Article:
Hendrik Streeck, a German virologist from the University of Bonn who went from house to house in the country’s Heinsberg district to interview coronavirus patients, has said in interviews that at least two-thirds of the more than 100 he talked to with mild disease reported experiencing loss of smell and taste lasting several days. #

A UK Health Minister Nadine Dorries who had COVID-19 tweeted about not being able to smell or taste too.

More coverage.


How will coronavirus effect…

  • the recreational drug market? Will cross border drug movement increase and how will production change?
  • dog ownership? Now is a good time to have a dog. From both the human and canine perspectives.
  • people with mental health issues? Being stuck indoors is going to massively alter even the mostly mentally strong.
  • climate change? Will the world start to focus on it more?
  • travel post-virus? Will there be a boom as people take on a carpe diem attitude in the years following coronavirus?
  • the number of children born? Couples don’t have a lot else to do.
  • long term success of school children? Will being essentially home schooled be good or bad for the education and development for this current crop of children?
  • advancement of technology? Will this be the final nail in the coffin of Moore’s law?
  • music, writing and other creative outputs? How much will free time increase them?
  • gym-based exercise? Will outdoor activities like running and cycling experience more than just a short term uptake as some people discover their joys and benefits for the first time?
  • the number of people who start ‘prepping’ and off grid living? At the very least I expect the average homes pantry and freezer size to increase post-virus.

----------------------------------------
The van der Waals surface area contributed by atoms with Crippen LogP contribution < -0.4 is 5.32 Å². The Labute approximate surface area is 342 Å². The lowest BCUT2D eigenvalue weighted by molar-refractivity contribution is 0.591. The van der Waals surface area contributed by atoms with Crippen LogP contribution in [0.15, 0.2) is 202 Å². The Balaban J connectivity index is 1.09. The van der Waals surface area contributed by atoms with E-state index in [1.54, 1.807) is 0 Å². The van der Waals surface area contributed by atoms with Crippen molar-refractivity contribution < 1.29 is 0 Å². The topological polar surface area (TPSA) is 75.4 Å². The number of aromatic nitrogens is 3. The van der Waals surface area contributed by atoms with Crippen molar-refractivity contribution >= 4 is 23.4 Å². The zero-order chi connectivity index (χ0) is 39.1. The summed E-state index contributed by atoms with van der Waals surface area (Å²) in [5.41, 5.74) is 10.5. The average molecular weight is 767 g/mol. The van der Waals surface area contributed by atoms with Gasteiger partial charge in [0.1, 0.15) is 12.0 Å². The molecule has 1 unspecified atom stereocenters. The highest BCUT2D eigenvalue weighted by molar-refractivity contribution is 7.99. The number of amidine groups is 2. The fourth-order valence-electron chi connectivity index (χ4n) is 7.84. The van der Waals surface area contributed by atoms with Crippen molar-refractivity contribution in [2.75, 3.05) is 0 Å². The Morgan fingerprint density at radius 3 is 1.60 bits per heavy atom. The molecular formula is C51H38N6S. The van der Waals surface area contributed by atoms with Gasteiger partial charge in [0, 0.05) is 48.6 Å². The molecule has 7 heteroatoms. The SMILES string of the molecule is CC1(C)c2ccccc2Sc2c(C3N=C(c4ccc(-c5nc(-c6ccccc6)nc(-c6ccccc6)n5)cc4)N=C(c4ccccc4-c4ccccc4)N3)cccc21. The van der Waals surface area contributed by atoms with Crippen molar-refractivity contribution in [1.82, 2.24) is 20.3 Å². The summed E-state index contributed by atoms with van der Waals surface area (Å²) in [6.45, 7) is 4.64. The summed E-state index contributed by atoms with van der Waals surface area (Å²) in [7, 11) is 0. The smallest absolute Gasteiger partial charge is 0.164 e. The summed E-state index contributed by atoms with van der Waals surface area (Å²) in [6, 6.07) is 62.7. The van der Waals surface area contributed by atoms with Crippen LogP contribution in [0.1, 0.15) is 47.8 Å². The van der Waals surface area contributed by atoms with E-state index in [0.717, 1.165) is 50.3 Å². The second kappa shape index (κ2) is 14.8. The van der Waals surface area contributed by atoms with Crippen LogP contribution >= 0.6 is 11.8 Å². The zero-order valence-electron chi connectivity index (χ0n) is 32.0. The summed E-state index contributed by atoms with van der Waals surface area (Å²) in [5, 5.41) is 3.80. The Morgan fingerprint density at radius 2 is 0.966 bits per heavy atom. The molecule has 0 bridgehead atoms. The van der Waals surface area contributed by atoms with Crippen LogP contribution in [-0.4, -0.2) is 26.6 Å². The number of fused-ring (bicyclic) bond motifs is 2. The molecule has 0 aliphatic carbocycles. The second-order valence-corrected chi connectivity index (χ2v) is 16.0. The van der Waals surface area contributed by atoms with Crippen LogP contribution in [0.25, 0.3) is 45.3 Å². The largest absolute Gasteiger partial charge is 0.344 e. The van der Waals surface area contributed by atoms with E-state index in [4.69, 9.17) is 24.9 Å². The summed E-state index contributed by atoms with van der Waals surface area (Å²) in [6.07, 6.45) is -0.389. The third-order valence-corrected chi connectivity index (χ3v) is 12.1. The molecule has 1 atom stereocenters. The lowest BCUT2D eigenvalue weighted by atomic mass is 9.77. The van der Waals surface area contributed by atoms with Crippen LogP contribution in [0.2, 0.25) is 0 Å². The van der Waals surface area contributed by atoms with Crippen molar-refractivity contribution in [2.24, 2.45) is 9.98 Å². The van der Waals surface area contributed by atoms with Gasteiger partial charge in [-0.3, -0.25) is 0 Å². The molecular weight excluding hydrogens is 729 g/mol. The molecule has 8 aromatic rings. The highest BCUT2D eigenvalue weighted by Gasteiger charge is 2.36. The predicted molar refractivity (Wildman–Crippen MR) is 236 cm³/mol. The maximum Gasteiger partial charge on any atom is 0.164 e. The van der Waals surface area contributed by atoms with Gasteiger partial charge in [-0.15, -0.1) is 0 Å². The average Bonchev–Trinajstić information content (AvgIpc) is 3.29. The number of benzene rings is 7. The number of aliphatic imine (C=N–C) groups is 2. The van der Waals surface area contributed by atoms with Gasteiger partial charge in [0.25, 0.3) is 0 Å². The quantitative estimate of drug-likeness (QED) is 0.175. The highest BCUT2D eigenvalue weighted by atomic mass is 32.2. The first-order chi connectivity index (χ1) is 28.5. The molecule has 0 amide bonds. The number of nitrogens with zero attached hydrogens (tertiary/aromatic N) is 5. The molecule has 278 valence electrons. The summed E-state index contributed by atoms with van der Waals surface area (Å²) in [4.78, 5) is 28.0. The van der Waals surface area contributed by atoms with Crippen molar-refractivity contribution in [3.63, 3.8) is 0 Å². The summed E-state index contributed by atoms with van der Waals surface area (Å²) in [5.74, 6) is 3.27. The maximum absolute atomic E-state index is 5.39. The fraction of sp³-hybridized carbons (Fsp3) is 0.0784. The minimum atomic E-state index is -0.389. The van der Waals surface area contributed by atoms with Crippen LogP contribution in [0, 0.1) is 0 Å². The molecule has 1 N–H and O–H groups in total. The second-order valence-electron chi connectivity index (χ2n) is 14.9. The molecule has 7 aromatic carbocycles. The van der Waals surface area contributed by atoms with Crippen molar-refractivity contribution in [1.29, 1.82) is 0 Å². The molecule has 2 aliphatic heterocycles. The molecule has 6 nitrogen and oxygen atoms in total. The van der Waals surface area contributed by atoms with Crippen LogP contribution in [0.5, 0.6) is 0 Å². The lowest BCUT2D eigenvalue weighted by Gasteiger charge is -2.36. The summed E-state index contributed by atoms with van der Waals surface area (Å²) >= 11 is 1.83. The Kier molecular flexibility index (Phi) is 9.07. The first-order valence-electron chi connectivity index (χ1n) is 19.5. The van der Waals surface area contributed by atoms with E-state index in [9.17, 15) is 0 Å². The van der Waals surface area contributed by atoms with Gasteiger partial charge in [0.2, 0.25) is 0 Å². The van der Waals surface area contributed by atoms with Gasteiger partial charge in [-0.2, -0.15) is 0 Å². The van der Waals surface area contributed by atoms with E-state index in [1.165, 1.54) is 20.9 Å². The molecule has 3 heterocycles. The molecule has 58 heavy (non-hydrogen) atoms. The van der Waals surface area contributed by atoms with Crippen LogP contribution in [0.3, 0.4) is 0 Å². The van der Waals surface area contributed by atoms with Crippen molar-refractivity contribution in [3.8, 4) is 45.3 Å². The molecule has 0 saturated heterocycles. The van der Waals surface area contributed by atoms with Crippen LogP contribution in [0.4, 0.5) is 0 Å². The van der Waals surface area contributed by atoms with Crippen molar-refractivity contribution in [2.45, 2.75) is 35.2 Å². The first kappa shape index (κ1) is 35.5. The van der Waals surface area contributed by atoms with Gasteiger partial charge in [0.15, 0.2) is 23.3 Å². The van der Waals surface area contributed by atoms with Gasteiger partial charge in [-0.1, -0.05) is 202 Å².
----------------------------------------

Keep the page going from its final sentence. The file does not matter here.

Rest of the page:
• conflict around the world? Will more than just a brief pause happen? Will many essentially fizzle out? Or will tensions actually increase?
  • society as a whole when so many elderly are likely to die? What will we lose?
  • future preparedness? Will this be treated as a dress rehearsal for potentially more devestating pandemics in the future or will it be treated as more of a final test unlikely to happen again this century?
  • minimum wage? Will ‘unskilled’ labour be more highly valued and appreciated going forward?
  • journalism? Will their perceived value in society increase due to the large coronavirus-based output and more people reading their (digital only) work?
  • air travel? Is this the end of budget airlines? Will airports and airlines be nationalised?
  • the quality of roads? Will governments take advantage of the lack of cars on the road and rebuild and update major motorways?
  • alchohol consumption? And how many new alcoholics will be created by citizens having no work, more anxiety and little else to do? As well as the chance for nightly drinking to become a habit.